Going Wager-Free: An Evolution of Wagering Requirements (Part 2)

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The evolution of wagering requirements has a complex history that has affected iGaming industry stakeholders at all levels. Pavlos Sideris (right), founder of NoWagering, the dedicated resource of no wagering casinos and wager-free spins, continues his review of the current state of wagering requirements, in the second and final part of his two-part blog post, which can be read below.  Part one can be found here

In part one we discussed how, for some, wagering requirements had come full circle. This second part discusses the reasons behind why many operators may have chosen inaction in the face of the growing wager-free trend.

What’s the cost?

Wagering requirements were first introduced to protect online casinos from bonus abuse. Bonuses are still prone to abuse today, even those with wagering requirements. Nowadays, however, wager-free deals have more stringent terms. This protects the casino from bonus abuse, at least to some degree, in the form of game weightings, maximum bets and maximum limits on winnings.

Still, as a portal which is dedicated to these types of deals, NoWagering.com has struggled in some cases to negotiate the same commissions we would normally expect. While it’s true that there are players out there seeking out ‘freebies’ that eat into profits, we’re still seeing many genuine players of value.

Through increased transparency of overly restrictive bonus terms as well as the current trend to go wager-free, our view is that there is a growing awareness of wagering requirements, resulting in players expecting and seeking out fairer deals. While these types of bonuses may have been heavily abused in the past, they are now becoming the norm for all players, low value and high.

With the growth of online slots in recent years, free spins, which constitute the vast majority of wager-free bonuses, are more appealing to players than ever. Coupled with the absence of wagering requirements, they make an excellent acquisition offer. Furthermore, slots generally have a higher ‘house edge’ than other games, and free spins only cost the casino a fraction of a traditional bonus.

For example, a £100 bonus effectively costs the casino £100. However, 100 free spins, at a value of 10p or 25p each, only cost the casino £10 or £25. Operators are subject to increasing costs, including taxes, license fees, regulation and compliance management; so clearly the free spins approach makes more commercial sense.

Why are wager-free deals still so comparatively rare?

The primary factor will undoubtedly be because they are simply not as profitable as those with high wagering requirements, designed to prevent the player withdrawing. Especially when they go as high as 50x, 60x and often more.

Another reason could be because some casinos target traditional casino game players, rather than those playing online slots. These traditional casino games, like table and card games, almost always count far less towards wagering requirements than slots, if at all. Therefore, it wouldn’t make sense to attract those players with wager-free bonuses.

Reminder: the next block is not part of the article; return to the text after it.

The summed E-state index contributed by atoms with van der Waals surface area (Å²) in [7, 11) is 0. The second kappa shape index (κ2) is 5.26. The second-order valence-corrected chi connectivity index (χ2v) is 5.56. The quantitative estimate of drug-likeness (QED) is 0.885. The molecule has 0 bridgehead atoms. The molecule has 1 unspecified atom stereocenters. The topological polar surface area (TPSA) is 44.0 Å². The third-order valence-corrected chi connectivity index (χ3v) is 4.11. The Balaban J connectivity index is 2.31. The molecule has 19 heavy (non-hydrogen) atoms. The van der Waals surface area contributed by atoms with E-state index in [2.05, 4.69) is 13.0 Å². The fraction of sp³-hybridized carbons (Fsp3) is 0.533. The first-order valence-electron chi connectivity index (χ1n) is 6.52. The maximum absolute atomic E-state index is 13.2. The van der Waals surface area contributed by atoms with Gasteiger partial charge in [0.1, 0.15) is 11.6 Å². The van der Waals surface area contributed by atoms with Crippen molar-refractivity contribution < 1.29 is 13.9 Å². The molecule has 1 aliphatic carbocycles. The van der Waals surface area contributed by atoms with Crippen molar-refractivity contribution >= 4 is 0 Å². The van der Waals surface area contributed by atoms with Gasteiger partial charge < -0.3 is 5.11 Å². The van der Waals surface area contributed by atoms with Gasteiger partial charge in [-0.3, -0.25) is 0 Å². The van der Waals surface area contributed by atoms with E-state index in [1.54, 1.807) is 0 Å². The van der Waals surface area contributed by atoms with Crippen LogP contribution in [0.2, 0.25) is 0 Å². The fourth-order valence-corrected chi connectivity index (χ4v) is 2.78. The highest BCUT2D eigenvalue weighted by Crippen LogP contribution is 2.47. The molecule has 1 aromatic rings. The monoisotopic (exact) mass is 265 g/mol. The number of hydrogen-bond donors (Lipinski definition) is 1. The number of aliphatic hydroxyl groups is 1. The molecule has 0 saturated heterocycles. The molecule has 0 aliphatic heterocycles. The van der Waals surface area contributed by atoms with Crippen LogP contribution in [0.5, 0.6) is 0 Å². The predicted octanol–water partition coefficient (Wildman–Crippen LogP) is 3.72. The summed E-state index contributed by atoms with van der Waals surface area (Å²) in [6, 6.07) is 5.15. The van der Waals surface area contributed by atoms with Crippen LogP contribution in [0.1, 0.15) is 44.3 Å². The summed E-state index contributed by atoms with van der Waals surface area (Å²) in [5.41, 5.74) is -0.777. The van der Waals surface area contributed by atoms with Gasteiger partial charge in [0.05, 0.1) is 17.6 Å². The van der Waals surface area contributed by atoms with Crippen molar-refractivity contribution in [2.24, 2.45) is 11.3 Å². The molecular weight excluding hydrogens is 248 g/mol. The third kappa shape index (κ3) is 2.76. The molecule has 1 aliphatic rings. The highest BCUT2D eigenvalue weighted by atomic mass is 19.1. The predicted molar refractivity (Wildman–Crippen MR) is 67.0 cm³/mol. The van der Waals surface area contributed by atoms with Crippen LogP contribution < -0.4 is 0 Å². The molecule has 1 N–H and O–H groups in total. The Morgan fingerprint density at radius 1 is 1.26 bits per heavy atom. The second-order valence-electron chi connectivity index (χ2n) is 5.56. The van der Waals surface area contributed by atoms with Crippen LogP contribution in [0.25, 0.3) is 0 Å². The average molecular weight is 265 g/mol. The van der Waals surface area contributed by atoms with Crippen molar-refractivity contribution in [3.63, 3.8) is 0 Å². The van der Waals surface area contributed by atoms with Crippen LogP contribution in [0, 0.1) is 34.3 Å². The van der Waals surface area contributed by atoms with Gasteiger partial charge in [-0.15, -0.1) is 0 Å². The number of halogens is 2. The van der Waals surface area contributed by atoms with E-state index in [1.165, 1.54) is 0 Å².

Over the last few months we’ve seen several operators pull their wager-free deals, most notably BGO, who even before switching back to a traditional casino bonus with 40x wagering, had tightened their ‘no wagering free spins’ offer twice already.

Will the wager-free trend continue?

While we don’t believe it’ll die off, in recent months there have been fewer new wager-free deals coming to market, which could be a sign that the hype is over.  With that being said, wager-free spins are still a great acquisition tool and will continue to be utilised by both new and existing online casinos and bingo sites.

Are wagering requirements a thing of the past?

Most likely not. Bonuses and free spins with low wagering requirements up to 20x or even 30x can still be fair and justified, depending on the offer.  Unfortunately, there will always exist operators that don’t have the players’ best interests at heart and those that are satisfied with overly restrictive bonus terms and wagering requirements, even if they need to be displayed prominently “at the point of sale”.

Whichever direction bonuses are headed in, what’s most important to us is that customers are treated fairly and with respect, as they would in any other industry. Public trust is on the precipice, and we urge our fellow affiliates to support the Gambling Commission in their efforts to clean up our industry.

What are your thoughts on wagering requirements, wager-free deals and their respective futures? Let us know in the comments below. And remember to check out NoWagering.com for more information on no wagering casinos and wager-free spins.